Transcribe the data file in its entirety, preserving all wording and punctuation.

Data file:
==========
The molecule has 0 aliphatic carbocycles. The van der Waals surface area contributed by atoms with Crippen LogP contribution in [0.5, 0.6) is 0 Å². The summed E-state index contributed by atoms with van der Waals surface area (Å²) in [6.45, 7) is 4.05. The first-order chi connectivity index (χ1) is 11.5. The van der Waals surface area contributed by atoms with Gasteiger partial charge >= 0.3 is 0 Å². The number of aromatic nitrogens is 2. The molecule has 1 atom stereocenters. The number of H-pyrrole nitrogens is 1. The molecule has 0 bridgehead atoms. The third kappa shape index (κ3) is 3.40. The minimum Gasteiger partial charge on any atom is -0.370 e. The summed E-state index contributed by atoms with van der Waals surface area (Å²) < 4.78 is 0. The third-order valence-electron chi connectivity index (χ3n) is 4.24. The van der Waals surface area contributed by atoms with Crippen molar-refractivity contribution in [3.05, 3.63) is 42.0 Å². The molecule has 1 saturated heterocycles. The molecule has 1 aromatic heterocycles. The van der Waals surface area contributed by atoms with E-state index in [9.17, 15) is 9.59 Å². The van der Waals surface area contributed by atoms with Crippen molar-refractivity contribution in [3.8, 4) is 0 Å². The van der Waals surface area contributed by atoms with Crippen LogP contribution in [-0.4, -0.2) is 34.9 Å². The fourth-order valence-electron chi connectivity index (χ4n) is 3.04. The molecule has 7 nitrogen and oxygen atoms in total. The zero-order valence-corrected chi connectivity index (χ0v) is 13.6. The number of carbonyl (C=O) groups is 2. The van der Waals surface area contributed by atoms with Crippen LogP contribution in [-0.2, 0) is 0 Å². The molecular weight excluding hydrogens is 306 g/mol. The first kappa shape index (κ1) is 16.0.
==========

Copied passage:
The molecule has 0 aliphatic carbocycles. The van der Waals surface area contributed by atoms with Crippen LogP contribution in [0.5, 0.6) is 0 Å². The summed E-state index contributed by atoms with van der Waals surface area (Å²) in [6.45, 7) is 4.05. The first-order chi connectivity index (χ1) is 11.5. The van der Waals surface area contributed by atoms with Gasteiger partial charge >= 0.3 is 0 Å². The number of aromatic nitrogens is 2. The molecule has 1 atom stereocenters. The number of H-pyrrole nitrogens is 1. The molecule has 0 bridgehead atoms. The third kappa shape index (κ3) is 3.40. The minimum Gasteiger partial charge on any atom is -0.370 e. The summed E-state index contributed by atoms with van der Waals surface area (Å²) < 4.78 is 0. The third-order valence-electron chi connectivity index (χ3n) is 4.24. The van der Waals surface area contributed by atoms with Crippen molar-refractivity contribution in [3.05, 3.63) is 42.0 Å². The molecule has 1 saturated heterocycles. The molecule has 1 aromatic heterocycles. The van der Waals surface area contributed by atoms with E-state index in [9.17, 15) is 9.59 Å². The van der Waals surface area contributed by atoms with Crippen molar-refractivity contribution in [3.8, 4) is 0 Å². The van der Waals surface area contributed by atoms with Crippen LogP contribution in [-0.4, -0.2) is 34.9 Å². The fourth-order valence-electron chi connectivity index (χ4n) is 3.04. The molecule has 7 nitrogen and oxygen atoms in total. The zero-order valence-corrected chi connectivity index (χ0v) is 13.6. The number of carbonyl (C=O) groups is 2. The van der Waals surface area contributed by atoms with Crippen LogP contribution in [-0.2, 0) is 0 Å². The molecular weight excluding hydrogens is 306 g/mol. The first kappa shape index (κ1) is 16.0.